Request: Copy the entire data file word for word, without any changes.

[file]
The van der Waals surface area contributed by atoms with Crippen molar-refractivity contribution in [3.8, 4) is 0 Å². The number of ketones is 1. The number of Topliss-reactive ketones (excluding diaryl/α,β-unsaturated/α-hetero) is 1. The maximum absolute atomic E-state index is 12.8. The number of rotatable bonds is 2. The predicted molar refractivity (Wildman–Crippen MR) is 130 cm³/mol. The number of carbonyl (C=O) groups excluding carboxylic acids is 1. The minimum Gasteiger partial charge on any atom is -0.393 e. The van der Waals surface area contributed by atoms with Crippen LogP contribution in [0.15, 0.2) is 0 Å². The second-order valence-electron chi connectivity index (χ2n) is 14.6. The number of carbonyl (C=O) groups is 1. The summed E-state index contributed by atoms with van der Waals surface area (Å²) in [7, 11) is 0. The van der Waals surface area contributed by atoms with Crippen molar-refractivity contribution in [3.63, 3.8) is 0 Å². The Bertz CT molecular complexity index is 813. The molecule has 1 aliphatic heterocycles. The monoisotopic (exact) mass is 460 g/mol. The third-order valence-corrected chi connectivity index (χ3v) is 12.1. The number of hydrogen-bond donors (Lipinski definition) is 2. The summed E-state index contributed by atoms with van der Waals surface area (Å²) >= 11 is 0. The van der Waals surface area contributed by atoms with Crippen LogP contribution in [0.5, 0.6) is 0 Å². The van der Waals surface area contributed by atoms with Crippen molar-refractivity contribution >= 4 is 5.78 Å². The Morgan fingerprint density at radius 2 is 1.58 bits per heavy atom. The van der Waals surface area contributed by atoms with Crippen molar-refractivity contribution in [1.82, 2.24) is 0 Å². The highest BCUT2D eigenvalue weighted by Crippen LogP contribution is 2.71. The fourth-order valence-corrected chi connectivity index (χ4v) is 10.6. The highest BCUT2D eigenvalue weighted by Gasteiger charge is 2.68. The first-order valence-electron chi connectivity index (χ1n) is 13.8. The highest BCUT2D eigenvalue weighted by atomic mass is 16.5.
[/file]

The van der Waals surface area contributed by atoms with Crippen molar-refractivity contribution in [3.8, 4) is 0 Å². The number of ketones is 1. The number of Topliss-reactive ketones (excluding diaryl/α,β-unsaturated/α-hetero) is 1. The maximum absolute atomic E-state index is 12.8. The number of rotatable bonds is 2. The predicted molar refractivity (Wildman–Crippen MR) is 130 cm³/mol. The number of carbonyl (C=O) groups excluding carboxylic acids is 1. The minimum Gasteiger partial charge on any atom is -0.393 e. The van der Waals surface area contributed by atoms with Crippen LogP contribution in [0.15, 0.2) is 0 Å². The second-order valence-electron chi connectivity index (χ2n) is 14.6. The number of carbonyl (C=O) groups is 1. The summed E-state index contributed by atoms with van der Waals surface area (Å²) in [7, 11) is 0. The van der Waals surface area contributed by atoms with Crippen molar-refractivity contribution in [3.63, 3.8) is 0 Å². The Bertz CT molecular complexity index is 813. The molecule has 1 aliphatic heterocycles. The monoisotopic (exact) mass is 460 g/mol. The third-order valence-corrected chi connectivity index (χ3v) is 12.1. The number of hydrogen-bond donors (Lipinski definition) is 2. The summed E-state index contributed by atoms with van der Waals surface area (Å²) >= 11 is 0. The van der Waals surface area contributed by atoms with Crippen LogP contribution in [0.5, 0.6) is 0 Å². The van der Waals surface area contributed by atoms with Crippen molar-refractivity contribution >= 4 is 5.78 Å². The Morgan fingerprint density at radius 2 is 1.58 bits per heavy atom. The van der Waals surface area contributed by atoms with Crippen molar-refractivity contribution in [1.82, 2.24) is 0 Å². The highest BCUT2D eigenvalue weighted by Crippen LogP contribution is 2.71. The fourth-order valence-corrected chi connectivity index (χ4v) is 10.6. The highest BCUT2D eigenvalue weighted by Gasteiger charge is 2.68. The first-order valence-electron chi connectivity index (χ1n) is 13.8. The highest BCUT2D eigenvalue weighted by atomic mass is 16.5.